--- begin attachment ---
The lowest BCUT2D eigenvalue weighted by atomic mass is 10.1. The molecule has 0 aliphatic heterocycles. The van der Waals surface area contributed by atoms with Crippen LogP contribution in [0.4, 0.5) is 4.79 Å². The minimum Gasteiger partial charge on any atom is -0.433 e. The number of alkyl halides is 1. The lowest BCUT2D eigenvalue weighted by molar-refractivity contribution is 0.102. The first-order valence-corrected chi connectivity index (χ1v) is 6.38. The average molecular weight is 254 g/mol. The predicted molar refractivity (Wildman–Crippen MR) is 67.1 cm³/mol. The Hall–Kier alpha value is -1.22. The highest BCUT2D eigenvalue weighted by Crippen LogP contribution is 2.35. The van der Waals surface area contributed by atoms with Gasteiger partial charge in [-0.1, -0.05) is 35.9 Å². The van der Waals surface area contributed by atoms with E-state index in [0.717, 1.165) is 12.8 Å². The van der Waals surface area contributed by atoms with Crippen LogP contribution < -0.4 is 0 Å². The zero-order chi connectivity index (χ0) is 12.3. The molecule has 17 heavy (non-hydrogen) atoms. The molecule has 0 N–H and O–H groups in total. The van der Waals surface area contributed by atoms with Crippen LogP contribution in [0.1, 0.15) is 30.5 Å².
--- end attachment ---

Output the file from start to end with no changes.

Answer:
The lowest BCUT2D eigenvalue weighted by atomic mass is 10.1. The molecule has 0 aliphatic heterocycles. The van der Waals surface area contributed by atoms with Crippen LogP contribution in [0.4, 0.5) is 4.79 Å². The minimum Gasteiger partial charge on any atom is -0.433 e. The number of alkyl halides is 1. The lowest BCUT2D eigenvalue weighted by molar-refractivity contribution is 0.102. The first-order valence-corrected chi connectivity index (χ1v) is 6.38. The average molecular weight is 254 g/mol. The predicted molar refractivity (Wildman–Crippen MR) is 67.1 cm³/mol. The Hall–Kier alpha value is -1.22. The highest BCUT2D eigenvalue weighted by Crippen LogP contribution is 2.35. The van der Waals surface area contributed by atoms with Gasteiger partial charge in [-0.1, -0.05) is 35.9 Å². The van der Waals surface area contributed by atoms with E-state index in [0.717, 1.165) is 12.8 Å². The van der Waals surface area contributed by atoms with Crippen LogP contribution < -0.4 is 0 Å². The zero-order chi connectivity index (χ0) is 12.3. The molecule has 17 heavy (non-hydrogen) atoms. The molecule has 0 N–H and O–H groups in total. The van der Waals surface area contributed by atoms with Crippen LogP contribution in [0.1, 0.15) is 30.5 Å².